I think I have an aftermarket cat converter. Since the emissions equipment is already gone off my truck and I have an edelbrock carb the cat is pretty much useless. For all I know too it might be original and clogged up. Is there any benefit to gutting the cat even it its not "clogged"???
I just don't want to get into gutting it and run into problems with the exhaust. Exhaust work always seems to be a can of worms to me. You touch one thing and it becomes a major project. Maybe its just me but rusty pipe never goes over well.
'96 F-250 XLT 4x4 Supercab 7.3 Powerstroke; my immaculately clean truck w/ 175,000+ miles
'84 F-150 XLT 4x4 Reg Cab - 302 Gasser (the work beater)
'98 Volkswagen Jetta TDI - my 50 mpg (that's not a typo) commuter car!
If the cat isn't clogged, I would see no benefit in messing with the catalytic converter. If it is clogged, you should replace it with a high flow aftermarket unit. Cats were required after 74, and if your vehicle came with one, federal law requires it be present to be street legal.
1986 F150 4x2 SWB, down for restoration.
408 Stroker, Edelbrock top end, FAST EZ EFI, DJM Dream Beams, 4-link coilover rear suspension, Ford 8.8 diff, 3.55 gears, Eaton posi....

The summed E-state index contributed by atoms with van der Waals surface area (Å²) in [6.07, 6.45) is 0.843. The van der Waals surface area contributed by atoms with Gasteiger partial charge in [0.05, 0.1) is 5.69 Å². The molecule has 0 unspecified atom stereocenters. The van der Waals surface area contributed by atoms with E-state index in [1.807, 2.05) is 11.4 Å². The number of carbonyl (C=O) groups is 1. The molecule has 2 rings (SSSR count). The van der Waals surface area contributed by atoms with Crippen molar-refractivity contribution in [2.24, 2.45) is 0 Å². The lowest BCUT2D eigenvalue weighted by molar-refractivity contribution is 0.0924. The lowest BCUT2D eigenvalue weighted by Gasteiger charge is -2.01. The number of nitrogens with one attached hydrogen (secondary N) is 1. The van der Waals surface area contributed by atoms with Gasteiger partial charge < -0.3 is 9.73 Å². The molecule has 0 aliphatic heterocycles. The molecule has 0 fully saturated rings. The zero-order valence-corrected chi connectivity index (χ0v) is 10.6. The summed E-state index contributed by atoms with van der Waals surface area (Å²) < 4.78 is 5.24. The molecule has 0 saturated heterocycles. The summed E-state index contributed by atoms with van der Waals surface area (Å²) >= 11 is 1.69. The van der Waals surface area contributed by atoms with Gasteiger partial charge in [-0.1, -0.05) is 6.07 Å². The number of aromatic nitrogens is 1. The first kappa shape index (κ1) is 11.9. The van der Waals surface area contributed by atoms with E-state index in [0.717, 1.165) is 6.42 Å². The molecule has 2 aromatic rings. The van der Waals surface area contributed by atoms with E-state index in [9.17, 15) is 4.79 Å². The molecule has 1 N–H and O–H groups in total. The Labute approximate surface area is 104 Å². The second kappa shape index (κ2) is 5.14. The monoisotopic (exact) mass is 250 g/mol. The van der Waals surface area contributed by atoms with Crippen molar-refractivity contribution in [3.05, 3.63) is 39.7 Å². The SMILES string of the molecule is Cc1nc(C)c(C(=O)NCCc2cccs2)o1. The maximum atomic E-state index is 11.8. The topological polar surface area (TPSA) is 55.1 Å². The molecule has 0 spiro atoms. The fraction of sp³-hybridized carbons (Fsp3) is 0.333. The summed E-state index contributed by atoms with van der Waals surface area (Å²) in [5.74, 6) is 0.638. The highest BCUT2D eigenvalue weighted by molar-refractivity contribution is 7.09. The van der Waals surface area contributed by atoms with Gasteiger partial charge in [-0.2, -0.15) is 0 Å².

A work in progress. http://www.ford-trucks.com/forums/11...-el-guapo.html
The truck is not street legal now, since all the emission parts, except the cats have been removed, and...
First cats were installed in 1975, but not all trucks came with them, as it depended on the series, individual states emission laws, GVWR's. CA yes in some cases, other states, I dunno.
If the muffler is clogged up (not the cat, as they usually don't clog up), you will know it, unless you are deaf.
Peeps in the 1970's removed the restrictors in fuel filler tubes that only gas station unleaded fuel nozzles would fit into. Back then there were two sizes of nozzles, leaded fuel nozzles ware larger in diameter.
They then assumed they could use leaded fuel. Fine and dandy unless cat converters were present. The lead in the fuel melted the charcoal in the cats, shoved it into the muffler.
Before too long, their vehicles sounded like vacuum cleaners headin' on down the road.
Bill / Retired Ford Parts Manager / SoCal Chapter Member / Part number research: 1928/2001 trucks & 1928/89 passenger cars.
Cats can become restricted when they melt a bit, mostly due to improper fueling. They don't always break up and pass through the exhaust, may times they simply melt, which closes the passages in the ceramic structure. As far as legality goes, if the original emissions equipment was not maintained on the motor, the cat is a moot point, and may have melted due to improper fueling and lack air injection of the emissions system.
the workhorse:86 F250 4x4 6.9 Diesel 4-spd, 4.10 axles
the other workhorse 92 F350 2wd crew cab,3.55 rear axle, 92 6bt Cummins, NV4500
the project: 78 F150 4x4 shortbed 351 auto Iowa Chapter leader, ASE certified parts specialist
Come on down and join us in the Iowa chapter, or your own local chapter!! Thanks, Roger
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